Recently I had the occasion to spend five weeks working in the juvenile prison of Casal del Marmo. At this prison there has been the presence of priests of the Fraternity for some years now, above all, Fr. Nicolò, vice-rector of the seminary, who collaborates with Father Gaetano, chaplain of the penitentiary institute. To myself and three other seminarians, Nicolò proposed to spend part of our summer painting the cells and the common areas of the prison. A friend of the Fraternity, Marcello, a retired painter, received the honor of directing the project and showing us the tricks of the trade. We worked with two different groups of young detainees, who were always the same guys, so that we could spend as much time as possible with them and favor the flowering of a more personal relationship.
This charitable work was proposed to me, above all, so that I might learn to encounter those who are radically different from me. Essentially, my initial fear was that the distance between myself and the inmates would be too large, like an unscalable wall. I thought back on my own life: a bit bourgeois, growing up without missing anything. What do I have to give or share with those teenagers who all have rather turbulent pasts? What bridge could I possibly build?
That fear, however, quickly vanished. It’s true that the guys are used to reacting instinctively, at times, violently. In the brief period of our work there, three cells were burned, we broke up a fist fight and had to work through other disorderly situations. On account of these episodes at least a half dozen inmates had to pass time in isolation, with obvious ramifications for the progress of our painting. And yet, chatting with them, listening to them talk, it wasn’t long before their external attitudes revealed themselves to be requests for attention; this chest puffing of theirs was really just a mask under which we caught a glimpse of their wounds and the drama of their lives.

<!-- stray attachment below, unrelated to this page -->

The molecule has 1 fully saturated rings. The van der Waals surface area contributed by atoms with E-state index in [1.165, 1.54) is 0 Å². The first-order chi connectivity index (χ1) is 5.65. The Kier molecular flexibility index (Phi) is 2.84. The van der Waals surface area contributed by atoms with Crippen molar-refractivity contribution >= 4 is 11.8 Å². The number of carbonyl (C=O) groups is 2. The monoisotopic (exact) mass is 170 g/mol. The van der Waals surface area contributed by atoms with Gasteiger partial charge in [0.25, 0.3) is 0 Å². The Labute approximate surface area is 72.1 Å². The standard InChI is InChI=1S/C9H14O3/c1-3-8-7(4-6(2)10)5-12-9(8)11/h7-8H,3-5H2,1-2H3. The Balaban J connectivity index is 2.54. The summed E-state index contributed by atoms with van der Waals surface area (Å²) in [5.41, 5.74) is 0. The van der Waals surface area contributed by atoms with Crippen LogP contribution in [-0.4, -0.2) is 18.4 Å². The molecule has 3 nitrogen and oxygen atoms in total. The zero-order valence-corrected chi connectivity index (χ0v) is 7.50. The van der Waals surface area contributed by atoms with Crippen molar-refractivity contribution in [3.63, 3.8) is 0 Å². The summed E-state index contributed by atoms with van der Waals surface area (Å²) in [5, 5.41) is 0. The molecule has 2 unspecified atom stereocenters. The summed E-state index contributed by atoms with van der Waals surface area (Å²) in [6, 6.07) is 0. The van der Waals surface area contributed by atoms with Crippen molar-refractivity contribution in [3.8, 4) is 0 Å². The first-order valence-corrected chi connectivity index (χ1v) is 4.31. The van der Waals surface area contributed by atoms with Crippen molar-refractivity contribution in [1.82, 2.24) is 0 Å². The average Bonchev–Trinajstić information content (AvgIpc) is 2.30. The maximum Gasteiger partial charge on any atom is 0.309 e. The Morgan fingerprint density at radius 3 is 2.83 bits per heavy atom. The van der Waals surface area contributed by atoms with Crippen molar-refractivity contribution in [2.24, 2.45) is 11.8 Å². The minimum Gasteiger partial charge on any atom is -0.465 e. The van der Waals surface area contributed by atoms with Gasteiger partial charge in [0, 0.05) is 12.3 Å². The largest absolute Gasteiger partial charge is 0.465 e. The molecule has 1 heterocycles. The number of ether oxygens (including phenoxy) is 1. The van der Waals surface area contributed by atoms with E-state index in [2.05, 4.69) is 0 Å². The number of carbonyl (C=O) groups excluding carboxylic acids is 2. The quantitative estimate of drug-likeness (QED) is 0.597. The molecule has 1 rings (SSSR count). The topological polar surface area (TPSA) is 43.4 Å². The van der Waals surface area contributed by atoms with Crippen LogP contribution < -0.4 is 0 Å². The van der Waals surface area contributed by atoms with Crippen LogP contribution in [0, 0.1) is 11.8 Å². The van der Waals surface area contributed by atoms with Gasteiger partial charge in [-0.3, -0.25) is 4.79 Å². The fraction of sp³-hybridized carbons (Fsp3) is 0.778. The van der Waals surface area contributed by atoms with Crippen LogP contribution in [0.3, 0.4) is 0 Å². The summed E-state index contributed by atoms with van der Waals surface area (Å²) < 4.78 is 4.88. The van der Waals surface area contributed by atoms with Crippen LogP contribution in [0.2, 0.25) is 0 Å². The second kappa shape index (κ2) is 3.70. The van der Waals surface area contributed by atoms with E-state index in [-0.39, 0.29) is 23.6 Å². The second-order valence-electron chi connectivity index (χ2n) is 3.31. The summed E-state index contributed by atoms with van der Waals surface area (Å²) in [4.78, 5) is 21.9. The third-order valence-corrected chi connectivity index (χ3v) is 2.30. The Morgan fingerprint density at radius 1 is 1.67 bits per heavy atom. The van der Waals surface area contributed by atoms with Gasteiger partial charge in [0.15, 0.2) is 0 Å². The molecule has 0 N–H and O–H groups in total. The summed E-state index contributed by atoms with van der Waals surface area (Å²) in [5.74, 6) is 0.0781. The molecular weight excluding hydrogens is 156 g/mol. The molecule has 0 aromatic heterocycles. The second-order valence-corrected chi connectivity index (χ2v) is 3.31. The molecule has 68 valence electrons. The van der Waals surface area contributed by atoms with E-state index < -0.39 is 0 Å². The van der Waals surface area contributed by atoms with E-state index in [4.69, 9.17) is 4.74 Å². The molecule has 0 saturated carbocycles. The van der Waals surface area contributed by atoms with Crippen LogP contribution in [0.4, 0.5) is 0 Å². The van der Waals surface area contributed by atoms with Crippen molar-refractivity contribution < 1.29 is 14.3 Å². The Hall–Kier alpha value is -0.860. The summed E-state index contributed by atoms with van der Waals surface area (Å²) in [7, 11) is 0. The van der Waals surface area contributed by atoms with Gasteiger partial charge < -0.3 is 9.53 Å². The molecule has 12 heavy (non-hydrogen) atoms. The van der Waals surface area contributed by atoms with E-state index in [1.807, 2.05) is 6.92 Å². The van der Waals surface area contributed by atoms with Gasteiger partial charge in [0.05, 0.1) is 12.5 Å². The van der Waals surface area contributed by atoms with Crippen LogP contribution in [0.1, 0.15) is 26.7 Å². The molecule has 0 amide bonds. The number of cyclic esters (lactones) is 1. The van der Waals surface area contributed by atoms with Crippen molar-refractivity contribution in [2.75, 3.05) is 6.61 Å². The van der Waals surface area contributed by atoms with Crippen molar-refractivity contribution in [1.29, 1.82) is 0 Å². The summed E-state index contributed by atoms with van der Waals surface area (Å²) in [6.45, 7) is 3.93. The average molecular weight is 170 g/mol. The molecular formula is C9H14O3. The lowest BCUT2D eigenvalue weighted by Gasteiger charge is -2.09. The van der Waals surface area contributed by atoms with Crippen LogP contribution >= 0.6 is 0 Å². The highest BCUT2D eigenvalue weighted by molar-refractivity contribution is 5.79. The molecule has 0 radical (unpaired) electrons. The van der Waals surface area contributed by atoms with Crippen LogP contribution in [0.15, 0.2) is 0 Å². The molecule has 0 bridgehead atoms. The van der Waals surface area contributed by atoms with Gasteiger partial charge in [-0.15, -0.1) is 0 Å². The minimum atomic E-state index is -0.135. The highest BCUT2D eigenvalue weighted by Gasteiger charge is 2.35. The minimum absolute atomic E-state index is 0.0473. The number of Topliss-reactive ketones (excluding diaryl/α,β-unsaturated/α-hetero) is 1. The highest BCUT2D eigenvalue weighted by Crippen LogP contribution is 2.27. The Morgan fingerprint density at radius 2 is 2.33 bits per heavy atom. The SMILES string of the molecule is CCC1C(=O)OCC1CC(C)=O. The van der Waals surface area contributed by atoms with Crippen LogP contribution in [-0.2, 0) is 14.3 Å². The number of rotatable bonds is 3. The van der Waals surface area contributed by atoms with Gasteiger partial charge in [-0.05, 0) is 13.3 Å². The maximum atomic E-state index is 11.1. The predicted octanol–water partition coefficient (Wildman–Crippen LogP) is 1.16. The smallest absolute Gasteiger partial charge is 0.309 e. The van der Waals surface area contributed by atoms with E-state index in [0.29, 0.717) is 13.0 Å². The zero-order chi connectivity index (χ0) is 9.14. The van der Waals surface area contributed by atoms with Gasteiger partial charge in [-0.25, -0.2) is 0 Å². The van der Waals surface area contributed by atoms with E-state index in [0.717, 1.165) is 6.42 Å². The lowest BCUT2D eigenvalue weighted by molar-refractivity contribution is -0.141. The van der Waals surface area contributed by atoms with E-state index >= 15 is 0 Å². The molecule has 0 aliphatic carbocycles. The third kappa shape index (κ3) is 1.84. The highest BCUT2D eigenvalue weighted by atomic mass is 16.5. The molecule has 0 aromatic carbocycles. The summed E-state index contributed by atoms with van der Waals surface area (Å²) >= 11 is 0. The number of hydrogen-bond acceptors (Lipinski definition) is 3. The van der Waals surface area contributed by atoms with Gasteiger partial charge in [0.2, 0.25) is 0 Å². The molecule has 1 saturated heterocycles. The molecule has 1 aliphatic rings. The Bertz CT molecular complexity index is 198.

One example is Mario, who, from the moment he found out I root for Inter Milan, began to sing, jokingly but obsessively, anthems of insults against my team, and who did this every time I passed by him, for five weeks. There was no ill-will or desire to provoke me. He was only making explicit, without knowing it, a huge need to be looked at, to be considered, and to be recognized in all of his value. It was this same need that brought him, just seconds after finishing his usual jeering, to invite us all to dinner. «After I get out, obviously,» he said, «because you have to taste the gypsy food that my grandma makes». It made me reflect on the all the times in which I too, under other aspects, seek to be recognized in the eyes of others.
Staying with them was often like being in front of a mirror. Of course, their stories are much more dramatic, and their traumas are much more profound: when I was fourteen years old I did not have to cross the Mediterranean on a life boat, like Giulio. And my father did not teach me to deal drugs as a kid, like the father of Andrea. I don’t share that past, yet I find in myself the same instinctivity, the same need to defend myself with masks, the same attention seeking. I realized that we have identical hearts, equally fragile and equally beggarly of a faithful love that might heal our insecurities. I have heard this truth a thousand times in the Movement, but never before as at Casal del Marmo have I experienced it in such a concrete way. In this way, I discovered the bridge that I had despaired of before going: can you really be afraid of encountering someone who is made exactly as you are?
A pause from work in the juvenile prison of Rome.